Intensive investigative journalism will probably always require a high level of professional journalism. The others, theoretically at least, could some day be largely crowdsourced, though the processes for crowdsourcing would likely vary significantly. A lot of data is already being collected by readers (polls, photos, comments, videos, etc.), though one might argue we have a long way to go in finding a structure that approaches traditional journalistic standards and fully exploits the value of this content.

Eventually, I think it will be possible to crowdsource a much larger share of journalism than we currently anticipate. MixedInk will be a socially and technologically different way to produce some types of news. It will enable motivated crowds of readers to assume responsibility for certain phases of the news generation process. Along with other technologies that facilitate crowdsourcing of content creation, it will help to cushion the fall of traditional media while producing a more democratic public sphere.

It’s important to acknowledge up front, though, that there won’t be a single solution to the news ‘crisis,’ but many distinct solutions. Journalism may be transformed almost beyond recognition, but I, for one, do not worry about its future. The demand for news is clearly not going anywhere. If anything, by providing pressure for change, the crisis is helping to avoid stagnation in our public discourse. It will result in a stronger news product that better engages and reflects the priorities of readers.

The Transformation of the Newspaper Industry (Part I)

Friday, March 7th, 2008

Much has been written on the subject of the internet-induced transformation currently underway within the news industry. (Those who’ve already had their fill of this topic should feel free to wait for Part 2.)

The basic idea is that the economics of distributing information online are radically different from print, so the business models that evolved within the physical world of newspapers no longer apply. The gradually declining fortunes of today’s newspapers mark the end of the previous era.

In meatspace, it made sense to keep the entire value chain – ad sales, news and editorial content, printing, and distribution – under a single roof. Given the economies of scale and high coordination costs from one end of the chain to the other, companies consolidated into local monopolies and national oligopolies in order to minimize costs and maximize profits.

The internet is changing things. Distribution costs are now much lower due to the ease of online publishing; new communication tools facilitate coordination among the different activities; and buying and selling advertising inventory is much simpler through automated web-based ad networks.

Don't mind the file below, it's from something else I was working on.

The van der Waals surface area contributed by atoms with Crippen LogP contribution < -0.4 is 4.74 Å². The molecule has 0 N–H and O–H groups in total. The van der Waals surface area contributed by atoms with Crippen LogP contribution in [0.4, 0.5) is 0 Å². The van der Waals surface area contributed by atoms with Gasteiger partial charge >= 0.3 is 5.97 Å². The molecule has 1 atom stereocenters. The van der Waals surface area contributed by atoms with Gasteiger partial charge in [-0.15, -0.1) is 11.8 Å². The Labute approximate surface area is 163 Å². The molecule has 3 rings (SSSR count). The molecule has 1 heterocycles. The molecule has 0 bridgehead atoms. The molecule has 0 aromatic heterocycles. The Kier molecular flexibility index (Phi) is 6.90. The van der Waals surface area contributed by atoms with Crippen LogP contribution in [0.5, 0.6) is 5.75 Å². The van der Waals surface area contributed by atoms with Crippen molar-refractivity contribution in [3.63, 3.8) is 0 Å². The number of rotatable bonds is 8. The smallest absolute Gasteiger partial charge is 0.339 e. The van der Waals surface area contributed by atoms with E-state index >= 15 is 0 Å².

With the reduction in coordination costs, suddenly there’s much less pressure towards vertical integration. The value chain is more efficient when divided between multiple entities, each focusing solely on a single stage of the chain rather than doing everything (newsgathering, printing, distribution, etc.) in-house. Separate companies can develop their core competencies and engage with complementary firms within a competitive marketplace that stimulates innovation at each step in the chain.

So, the consensus among many internet gurus is that the news media is being reorganized. Within the new value chain, distinct companies are performing different functions – selling advertising (e.g. Google Ads, Tacoda), creating content (e.g. AP, NYTimes.com), and aggregating content (e.g. Digg, Google News), and other more narrow ones. They integrate almost seamlessly to deliver a product that was previously provided by a single company. Communications infrastructure firms, like Comcast, are also part of this new chain – they’re today’s delivery boys. But they’re simultaneously a part of many other web-based value chains, and they’re paid by end users, so their fortunes are much less dependent on the news industry.

This is not to suggest that the disaggregation process described so far is complete. Far from it. As more and more consumers get their news online instead of in hard copy, print advertising sales dry up. Online ad revenue, while growing, will probably never make up the difference – a major reason for this is that classified advertising, once a major source of newspaper revenue, has moved elsewhere. (Anyone heard of a site called Craigslist?) Newspapers of all shapes and sizes are being forced to cut back on editorial staff.

So the big question on everyone’s mind as the media ecosystem transforms is: As newsrooms cease to be able to support themselves as vertically integrated newspaper monopolies, how will they continue to do their jobs – if at all? It isn’t only journalists and news companies with a natural self-interest in protecting their livelihoods who ask this, but also foundations, academics, media watchdogs, and others who seek to safeguard a robust fourth estate out of a conviction that the health of our democracy depends on it.

Stay tuned for my thoughts on what’s in store in an upcoming post. The short version: Different types of news will sustain themselves through different business models.